Opinion: Mainstream Media Pundits Don’t Write Fighting History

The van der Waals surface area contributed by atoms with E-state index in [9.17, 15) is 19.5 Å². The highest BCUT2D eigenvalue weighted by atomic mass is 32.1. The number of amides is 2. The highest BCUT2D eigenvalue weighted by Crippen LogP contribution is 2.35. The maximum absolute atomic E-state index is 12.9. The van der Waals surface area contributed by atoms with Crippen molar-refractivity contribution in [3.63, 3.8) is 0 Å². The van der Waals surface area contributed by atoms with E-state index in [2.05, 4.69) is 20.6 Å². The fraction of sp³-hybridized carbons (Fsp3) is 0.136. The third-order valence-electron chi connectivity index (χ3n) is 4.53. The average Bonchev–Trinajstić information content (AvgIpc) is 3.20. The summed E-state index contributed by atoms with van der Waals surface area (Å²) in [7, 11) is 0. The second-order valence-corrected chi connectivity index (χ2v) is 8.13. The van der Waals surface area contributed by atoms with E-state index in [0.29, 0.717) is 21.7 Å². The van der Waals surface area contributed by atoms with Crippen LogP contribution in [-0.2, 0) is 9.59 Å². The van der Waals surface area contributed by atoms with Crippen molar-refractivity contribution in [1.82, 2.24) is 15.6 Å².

Editor’s note: The views and opinions expressed below are those of the author and do not necessarily reflect the views of Sherdog.com, its affiliates and sponsors or its parent company, Evolve Media.* * * We’re a week removed from Ronda Rousey getting demolished by Amanda Nunes in 48 seconds and people are still talking about it. Lots and lots of people, including a lot of people that should be asking questions instead of offering statements. It’s understandable that anyone who saw Nunes punch Rousey silly in barely three quarters of a minute would feel some type of way, nevermind that we’re firmly in the era of hyperbolic hot taking across all walks of life, not just sports media or media on the whole. However, owing to Ronda Rousey’s mainstream, crossover celebrity status and how truly one-sided and humiliating her knockout at the hands of Nunes was, it was inevitable that some folks who aren’t exactly “MMA people” to put it mildly, would overplay their hand and say some abjectly stupid things. But, lovers of cagefighting, contemplation and sanity, it’s no reason to get upset, because I come bearing good news: their opinions don’t matter on any level. These past few days, I’ve had questions in my inbox and on social media about what Rousey’s MMA legacy will be; all of these concerns seem entirely predicated on a debate between America’s favorite willful contrarian Skip Bayless, former all-time great NFL tight end Shannon Sharpe and character-actor-turned-hip-hop-dad Michael Rapaport on Fox Sports 1’s “Undisputed” program. Admittedly, sports talking heads and random celebrities have weighed in on Rousey’s plight, but we’ll focus this critique on what seems to be the real flashpoint for most of the offended MMA populace. Bayless, a man who previously entertained the notion of Rousey beating Floyd Mayweather Jr. under MMA rules, said she not great and only “first.” Sharpe said she was overrated. Rapaport somehow viewed Rousey as proof of white privilege and said she was never any good at all. “Three famous men say things out loud around a table” would be a generous appraisal of this conversation, which again, was televised content. Anyone can identify that these three opinions, and in general, those of mainstream sports talking heads or variable other famous people, are not going to be well-informed. However, that’s not what’s at stake: there seem to be some people in the MMA world — fighters, media, fans alike — who think these opinions are worthy of legitimate critique, as though they have a real capacity to form public opinion and crystallize legacy. They don’t. See, combat sports are a funny beast. It’s not the 1920’s any more, and prizefighting, in all of its forms, has taken on a niche nature. To passionately and knowledgeably follow MMA, boxing or kickboxing is a unique investment of time and resources. More than that, the interpretation of those sports is up to that close reading and contemplation. Sure, fighters have wins and losses on their records, but it’s not the same as a stick-and-ball sport; the historical greatness of prizefighters is based on the questions “Who have you beaten and how did you do it?” And, to ask the question “Who have you beaten?” is in turn to ask who all those fighters had beaten, and how did they do it; it’s like a fractal sort of regression. I don’t want to overstep and say that the historiography of prizefighting requires more nuance than other sports, but I do think it’s easier to hold the most basic, bar room-style conversations about football or basketball for instance — who will or would win, who is or was better — than about MMA. Even if your conversational partner isn’t that well-schooled or sophisticated, they may know some key, relevant stats, have a general grasp on a league or team or player’s championship history; for instance, a guy who just plays fantasy sports annually with his friends and maybe watches a game or two a week may be able to craft an intelligible argument as to why, say, Tom Brady is the best quarterback ever, why Eric Lindros belongs in the Hockey Hall of Fame, or something similar. The way people are exposed to and consume prizefighting, especially in 2017, is simply so vastly different from other sports. Sure, hardcore fans may bemoan the sacrifices they make …

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